Next, for a complete change of pace, I read Right Ho, Jeeves by P G Wodehouse. This was amusing and there were a couple of laugh-out-loud moments but although I know Wodehouse wrote many books in this series I don't think the joke can sustain full-length novels. Bertie Wooster is a well-meaning upperclass twit, while Jeeves his manservant far outclasses him in intellect as well as social awareness, but I would have enjoyed this far more as a short story. It was also impossible to read without hearing the voices of Hugh Laurie and Stephen Fry from the TV series, but if anything that enhanced the book! Ironically it was after reading this and not Murder in the Collective that I was starting to be seized with revolutionary fervour ... Bertie and his ilk are woken up with a cup of tea in bed every morning, but that luxury of course means that someone else had to get up and do it for him. And why on earth does a grown man need assistance in getting dressed or running his bath? Similar thoughts always strike me with any of these country house novels or even the Lucia books, but then I suppose without the idle classes many novels would never have been written.

My book for Sunday was The Innocence of Father Brown by G K Chesterton. I had heard of these detective stories before but had never read any. It made a change of pace to read some short stories instead of a full-length novel. I enjoyed these and Father Brown's deductive reasoning was impressive.

Friday, 24 October 2008

Finished another author

That's me finished all the Harlan Cobens, unfortunately. My last one was another mystery, No Second Chance. Although Coben's characters are sympathetic, they are flawed too which lends a bittersweet air to the books. I'm looking forward to the next Mryon Bolitar book now, which apparently is coming out next March. I feel rather subdued having finished all these books of one of my favourite authors.

I'm off to fetch some more to see me over the weekend.

Thursday, 23 October 2008

Trouble for Lucia

That's my last Lucia book finished. I can quite see why these are cult books, but I don't know why they are ONLY cult books. Everyone should read them! They are so amusing and E F Benson is so perceptive when it comes to character and motivation. Benson was also a prolific writer of ghost stories so I will have to try those next. I know other authors have written Lucia sequels so I will look for those too.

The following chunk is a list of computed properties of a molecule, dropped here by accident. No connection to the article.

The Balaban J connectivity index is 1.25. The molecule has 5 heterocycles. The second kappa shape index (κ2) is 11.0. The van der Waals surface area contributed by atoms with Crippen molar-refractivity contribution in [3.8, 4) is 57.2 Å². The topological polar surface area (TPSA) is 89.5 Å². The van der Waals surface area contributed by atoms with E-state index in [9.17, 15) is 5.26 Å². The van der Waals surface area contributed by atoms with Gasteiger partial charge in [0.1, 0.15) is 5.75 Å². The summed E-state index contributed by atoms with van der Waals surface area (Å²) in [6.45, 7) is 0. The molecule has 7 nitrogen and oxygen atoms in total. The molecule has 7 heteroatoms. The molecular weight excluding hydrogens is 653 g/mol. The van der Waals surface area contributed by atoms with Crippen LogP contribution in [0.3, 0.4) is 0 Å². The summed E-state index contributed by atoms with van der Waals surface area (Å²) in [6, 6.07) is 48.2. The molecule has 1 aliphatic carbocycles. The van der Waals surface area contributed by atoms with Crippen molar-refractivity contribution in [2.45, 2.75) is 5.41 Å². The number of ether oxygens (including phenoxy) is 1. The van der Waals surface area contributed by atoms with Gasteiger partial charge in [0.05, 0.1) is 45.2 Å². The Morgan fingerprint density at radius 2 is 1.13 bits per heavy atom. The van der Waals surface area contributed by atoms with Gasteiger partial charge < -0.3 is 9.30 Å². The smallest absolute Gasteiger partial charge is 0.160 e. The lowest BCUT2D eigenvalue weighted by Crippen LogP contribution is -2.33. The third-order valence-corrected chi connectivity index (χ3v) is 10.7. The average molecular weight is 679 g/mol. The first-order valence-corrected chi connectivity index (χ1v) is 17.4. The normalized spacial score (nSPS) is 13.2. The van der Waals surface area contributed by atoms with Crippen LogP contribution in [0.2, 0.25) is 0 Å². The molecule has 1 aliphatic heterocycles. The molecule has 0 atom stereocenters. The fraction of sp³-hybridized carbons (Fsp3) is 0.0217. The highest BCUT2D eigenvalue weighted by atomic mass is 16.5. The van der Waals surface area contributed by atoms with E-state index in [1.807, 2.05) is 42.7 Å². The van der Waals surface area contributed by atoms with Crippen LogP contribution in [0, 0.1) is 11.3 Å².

Cut down to size!

Last night I was discussing with no. 1 son what I did after school, and I told him I spend 4 years studying English.

"Four years?" he gasped, amazed.

"Yes," I said smugly, pleased that he was so impressed. "It was an honours degree."

"That was a waste of time then," he said.

Pride certainly does come before a fall!

Best ever review of James Joyce's Ulysses?

After a never-ending and awful day, Lucia, in Trouble for Lucia, describes it as:

"Quite like that huge horrid book by Mr. James Joyce which all happens in one day."

That's the best description I've seen of Ulysses - a huge horrid book!

Wednesday, 22 October 2008

So what brought all that on?

Last night I didn't manage to finish my latest book, Trouble for Lucia by E F Benson (the sixth and last in the Lucia series). I'm going to excuse myself though, because I was proofreading the first part of a friend's novel instead. So although I haven't read a complete book, I reckon that the amount of effort I had to put into proofreading this rather than just reading it makes it count as a whole book! (Okay, a thin argument but this is MY challenge!) I'd better not say too much about the novel but as soon as it comes out I will let you know all about it in order to bask in reflected glory.

I've done proofreading before for another friend, and I consider it a great honour as well as the opportunity to get an insider's view of a work in progress. That's what got me started thinking about spelling and punctuation though and where better to air your views than in your very own blog. I advise starting one if like me you have strong opinions! (Opinions scurrilously referred to as "rants" by certain of the male persuasion ...)

Mr F has bought the last Harlan Coben (at least the last one we haven't read). It's another stand-alone mystery and I am itching to get my hands on it. Mr F is keen as well - he even went to a proper bookshop to make sure of it, rather than taking pot luck in the charity shops (of which there are many where we live).

On "correctness"

My last post was about the importance of correct or conventionally-accepted spelling, grammar and punctuation.

So when DOESN'T it matter? The sort of "correctness" I object to is when somebody rudely corrects somebody else, whether in speech or print. The sort of person who does this is usually completely dogmatic about how things "should" be done, usually because they were taught to do them this way at school. They seem oblivious to the fact that rules of grammar and spelling can gradually change, or that there can be more than one way to do things. They usually have no awareness of the great age of prescriptive grammars in the 18th century, when the "right" way to do things was first set down based on the glories of the Latin language. They do not seem to realise that these rules are simply man-made conventions, which can be changed.